As we grapple with the long-lasting societal and economic consequences of the COVID-19 pandemic, our interdependence with nature has never been more apparent. Recovery efforts now focus on sustainable pathways and are envisioned as opportunities to combat climate change, biodiversity loss and other environmental crises. The identification of COVID-19 as a zoonotic disease has emphasized the link between infectious disease risks and biodiversity loss. Yet the lockdowns and reduction in economic activities also affected protected areas worldwide and made field studies challenging. New studies (for example, see refs. 1,2) are starting to examine how protected areas have been impacted by the pandemic, including a recent one that assessed the impact of the lockdown on forest fires3. In this issue of Nature Sustainability, Eklund et al. report on the combination of satellite-derived data on forest fires and precipitation with statistical models to evaluate the impact of the COVID-induced lockdown on protected area management in Madagascar4.

Satellite-detected, freely available fire data have long been used to monitor and help manage fire activity within protected areas5. However, only a few studies have used this type of fire data to assess the efficacy of protected area management6. Going a step further, Eklund and colleagues combined statistical modelling with satellite-derived forest fire data and weather data to examine how fire activity changed given COVID-induced lockdowns inside protected areas in Madagascar, a well-known biodiversity hotspot. Most on-site park management activities, such as ranger patrols, community engagement and income-generating activities such as tourism were suspended during the lockdowns.

To predict future fire events, the authors utilized historical and contemporary fire and weather data for all protected areas in Madagascar for every month from 2012 to 2020. Model predictions were then compared with the observed fire activities before and after the pandemic to look for anomalies (differences between predicted and observed). As fires in protected areas occur due to complex anthropogenic, weather and other factors, such as forest type7,8, the authors used rainfall as the control for weather — to make sure that it was not affecting the results of the statistical model.

Eklund and colleagues found that during pre-pandemic years, striking differences between observed and predicted fires occurred only during two periods: October–November 2013 and September 2018. Both periods were associated with political unrest linked to Madagascar’s presidential elections. In 2019, just before the COVID pandemic, the observed fire activity was comparable to that predicted based on historical data. However, the authors found an unprecedented increase in fires between March and July 2020, when site management activities were suspended. As on-site management activities resumed after July 2020, fire activity quickly dropped to levels predicted by the model. This important finding illustrates how fire activity and on-site protected area management are directly linked, with critical implications for biodiversity conservation.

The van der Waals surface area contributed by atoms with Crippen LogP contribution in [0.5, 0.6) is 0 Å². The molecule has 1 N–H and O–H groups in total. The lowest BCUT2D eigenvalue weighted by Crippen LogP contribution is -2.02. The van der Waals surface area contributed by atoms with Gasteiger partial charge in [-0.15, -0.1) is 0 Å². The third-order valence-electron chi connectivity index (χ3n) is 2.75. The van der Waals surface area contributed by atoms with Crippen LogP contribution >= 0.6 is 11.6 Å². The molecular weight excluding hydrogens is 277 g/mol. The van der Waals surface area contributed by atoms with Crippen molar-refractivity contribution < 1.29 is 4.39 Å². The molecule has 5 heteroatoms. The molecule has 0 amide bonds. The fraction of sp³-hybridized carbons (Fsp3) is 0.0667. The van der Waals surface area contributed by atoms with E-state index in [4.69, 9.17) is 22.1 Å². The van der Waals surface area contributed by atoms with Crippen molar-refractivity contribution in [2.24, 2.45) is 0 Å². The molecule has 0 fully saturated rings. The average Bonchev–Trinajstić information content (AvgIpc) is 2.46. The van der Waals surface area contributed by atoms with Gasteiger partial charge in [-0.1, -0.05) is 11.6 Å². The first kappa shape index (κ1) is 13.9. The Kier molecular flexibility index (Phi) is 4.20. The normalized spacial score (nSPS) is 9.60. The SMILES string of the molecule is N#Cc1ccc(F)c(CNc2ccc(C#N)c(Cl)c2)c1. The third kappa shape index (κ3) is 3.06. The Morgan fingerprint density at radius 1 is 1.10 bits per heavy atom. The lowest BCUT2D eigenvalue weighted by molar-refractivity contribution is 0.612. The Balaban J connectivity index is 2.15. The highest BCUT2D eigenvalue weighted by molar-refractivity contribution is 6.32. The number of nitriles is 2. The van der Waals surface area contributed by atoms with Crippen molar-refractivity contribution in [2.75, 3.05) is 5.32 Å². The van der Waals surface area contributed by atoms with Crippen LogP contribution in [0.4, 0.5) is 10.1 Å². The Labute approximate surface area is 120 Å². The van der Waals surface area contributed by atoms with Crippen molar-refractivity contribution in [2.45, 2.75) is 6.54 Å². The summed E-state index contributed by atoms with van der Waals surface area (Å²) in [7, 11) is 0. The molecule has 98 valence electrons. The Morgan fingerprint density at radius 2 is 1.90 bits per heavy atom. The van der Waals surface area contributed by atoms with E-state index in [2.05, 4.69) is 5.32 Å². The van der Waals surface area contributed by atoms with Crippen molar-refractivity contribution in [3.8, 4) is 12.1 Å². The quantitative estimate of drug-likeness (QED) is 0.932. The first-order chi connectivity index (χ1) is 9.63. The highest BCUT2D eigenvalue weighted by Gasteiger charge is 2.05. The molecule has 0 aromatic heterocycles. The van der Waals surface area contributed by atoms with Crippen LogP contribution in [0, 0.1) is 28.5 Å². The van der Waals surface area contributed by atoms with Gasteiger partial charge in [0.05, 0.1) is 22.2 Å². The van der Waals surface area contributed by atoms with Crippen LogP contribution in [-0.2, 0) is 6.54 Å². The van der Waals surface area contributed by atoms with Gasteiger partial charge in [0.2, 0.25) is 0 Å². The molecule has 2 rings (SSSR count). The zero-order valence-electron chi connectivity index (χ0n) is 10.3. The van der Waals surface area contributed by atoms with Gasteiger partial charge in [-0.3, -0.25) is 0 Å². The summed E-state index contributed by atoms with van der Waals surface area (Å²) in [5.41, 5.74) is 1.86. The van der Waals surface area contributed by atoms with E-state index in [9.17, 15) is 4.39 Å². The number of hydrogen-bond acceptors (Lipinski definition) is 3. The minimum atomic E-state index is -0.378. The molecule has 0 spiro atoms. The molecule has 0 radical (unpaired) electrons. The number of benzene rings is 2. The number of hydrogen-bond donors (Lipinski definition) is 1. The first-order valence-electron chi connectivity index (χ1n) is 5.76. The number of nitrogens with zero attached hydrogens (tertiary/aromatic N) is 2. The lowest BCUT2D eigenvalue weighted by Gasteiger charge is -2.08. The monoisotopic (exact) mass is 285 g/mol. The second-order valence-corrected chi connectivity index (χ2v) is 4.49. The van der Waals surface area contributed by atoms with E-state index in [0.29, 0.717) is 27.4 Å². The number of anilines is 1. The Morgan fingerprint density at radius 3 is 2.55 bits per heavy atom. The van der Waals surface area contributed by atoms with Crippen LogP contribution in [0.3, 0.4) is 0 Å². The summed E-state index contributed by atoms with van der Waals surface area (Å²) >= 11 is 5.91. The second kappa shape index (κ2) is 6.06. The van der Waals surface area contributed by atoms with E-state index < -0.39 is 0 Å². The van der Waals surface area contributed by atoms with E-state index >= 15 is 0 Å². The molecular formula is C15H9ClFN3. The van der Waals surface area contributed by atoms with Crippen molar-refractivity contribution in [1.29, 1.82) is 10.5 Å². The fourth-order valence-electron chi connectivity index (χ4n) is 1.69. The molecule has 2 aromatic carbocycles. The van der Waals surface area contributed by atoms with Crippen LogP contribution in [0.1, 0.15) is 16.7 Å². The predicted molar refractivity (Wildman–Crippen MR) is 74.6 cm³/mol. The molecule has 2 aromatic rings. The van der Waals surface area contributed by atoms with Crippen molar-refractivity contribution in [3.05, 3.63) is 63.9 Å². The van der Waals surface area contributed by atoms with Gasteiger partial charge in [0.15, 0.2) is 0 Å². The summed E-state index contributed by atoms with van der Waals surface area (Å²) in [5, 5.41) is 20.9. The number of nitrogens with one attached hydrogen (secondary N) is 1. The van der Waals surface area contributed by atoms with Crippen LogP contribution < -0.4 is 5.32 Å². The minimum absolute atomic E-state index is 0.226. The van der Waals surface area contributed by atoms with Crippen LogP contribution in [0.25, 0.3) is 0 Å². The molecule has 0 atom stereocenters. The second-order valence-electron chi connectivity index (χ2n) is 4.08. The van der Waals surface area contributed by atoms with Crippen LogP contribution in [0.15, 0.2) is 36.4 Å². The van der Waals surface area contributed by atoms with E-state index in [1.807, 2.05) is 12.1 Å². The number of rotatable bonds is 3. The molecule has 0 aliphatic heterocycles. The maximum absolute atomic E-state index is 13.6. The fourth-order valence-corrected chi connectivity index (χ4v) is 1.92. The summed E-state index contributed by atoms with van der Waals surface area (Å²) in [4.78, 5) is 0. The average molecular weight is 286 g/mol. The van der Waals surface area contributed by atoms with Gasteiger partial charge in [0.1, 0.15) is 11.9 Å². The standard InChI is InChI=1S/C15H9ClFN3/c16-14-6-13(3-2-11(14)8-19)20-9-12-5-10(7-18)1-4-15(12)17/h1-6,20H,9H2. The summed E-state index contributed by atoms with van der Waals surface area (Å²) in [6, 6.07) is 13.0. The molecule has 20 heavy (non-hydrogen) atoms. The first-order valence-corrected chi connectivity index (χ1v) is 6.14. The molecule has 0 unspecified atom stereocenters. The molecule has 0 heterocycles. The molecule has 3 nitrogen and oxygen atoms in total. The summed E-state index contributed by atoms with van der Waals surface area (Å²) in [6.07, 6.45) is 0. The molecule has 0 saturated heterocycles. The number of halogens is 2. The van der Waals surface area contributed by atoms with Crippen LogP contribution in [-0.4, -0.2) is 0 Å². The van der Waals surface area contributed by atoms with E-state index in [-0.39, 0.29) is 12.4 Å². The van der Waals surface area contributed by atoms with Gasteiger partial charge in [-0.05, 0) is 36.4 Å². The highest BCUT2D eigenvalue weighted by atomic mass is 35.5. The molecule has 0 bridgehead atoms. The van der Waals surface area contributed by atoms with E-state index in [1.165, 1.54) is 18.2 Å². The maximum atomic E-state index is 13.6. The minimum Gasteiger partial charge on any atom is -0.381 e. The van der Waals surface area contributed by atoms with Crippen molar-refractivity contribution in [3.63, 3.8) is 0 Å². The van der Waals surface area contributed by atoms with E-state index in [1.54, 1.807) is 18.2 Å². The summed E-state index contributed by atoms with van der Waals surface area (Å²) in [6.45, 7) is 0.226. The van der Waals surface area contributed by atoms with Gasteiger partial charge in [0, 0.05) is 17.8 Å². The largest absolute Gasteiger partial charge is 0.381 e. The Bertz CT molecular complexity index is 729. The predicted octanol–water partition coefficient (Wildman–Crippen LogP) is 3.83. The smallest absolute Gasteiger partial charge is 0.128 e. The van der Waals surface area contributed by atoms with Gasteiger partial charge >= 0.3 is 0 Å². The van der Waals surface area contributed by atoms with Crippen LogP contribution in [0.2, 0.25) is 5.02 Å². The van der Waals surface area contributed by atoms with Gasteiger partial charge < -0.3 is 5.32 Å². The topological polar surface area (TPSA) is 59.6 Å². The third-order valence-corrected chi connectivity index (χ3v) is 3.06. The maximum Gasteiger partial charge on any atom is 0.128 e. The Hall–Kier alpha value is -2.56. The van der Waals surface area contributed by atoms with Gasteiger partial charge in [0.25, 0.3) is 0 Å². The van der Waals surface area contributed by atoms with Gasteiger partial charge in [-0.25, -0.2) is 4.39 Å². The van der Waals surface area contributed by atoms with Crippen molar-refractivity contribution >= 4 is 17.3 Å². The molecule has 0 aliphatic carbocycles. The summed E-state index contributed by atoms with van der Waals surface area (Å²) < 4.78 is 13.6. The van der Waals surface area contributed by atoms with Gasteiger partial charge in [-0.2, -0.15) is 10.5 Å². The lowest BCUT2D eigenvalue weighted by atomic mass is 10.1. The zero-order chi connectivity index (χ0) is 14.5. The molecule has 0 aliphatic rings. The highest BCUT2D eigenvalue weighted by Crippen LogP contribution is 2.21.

Eklund et al. illustrate an innovative methodology using freely available satellite data to rapidly assess the effect of lockdowns on protected areas and the implications for biodiversity conservation when field research is not possible. The authors also looked at the link between protected area governance and excess fires during the lockdown. They found no significant difference in fire activity across the various park governance types, as activities were stopped across all protected areas. The greater concentration of excess fires in the parks of western Madagascar reflected the timing of the lockdown, as the parks in the moist forest biome in the central and eastern parts were too wet at the time. Important findings aside, follow-up interviews with the park staff and community members could be done to shed light on excess fire events during the lockdown. Future studies could also examine the influence of contextual factors, such as socioeconomic conditions, political events and behavioural aspects of fire activity and management both inside and outside of parks.

Eklund and colleagues used rainfall data as a proxy for weather. The statistical model could also include site-specific topographic and atmospheric factors, such as wind, to explain the spatial differences in fire anomalies. Future studies using a similar methodological approach could also quantify the extent of habitat damage and degradation in protected areas due to excess fire activity during COVID-19 lockdowns.

Finally, for other sites where fire is a driver of habitat loss and degradation, Eklund et al. demonstrate a method for replicating this assessment and potentially combining it with complementary and relevant data to enhance our understanding of fire and land management. The study could be further scaled up to include other habitat loss and degradation drivers to guide protected area authorities to adapt their strategies and actions to better manage and monitor fires (Fig. 1).

Fig. 1: Forest fires.
figure 1

Jean-Frédéric Hansssens/EyeEm/EyeEm/Getty.

Flames burn vegetation in a forest fire event in Betafo, central Madagascar.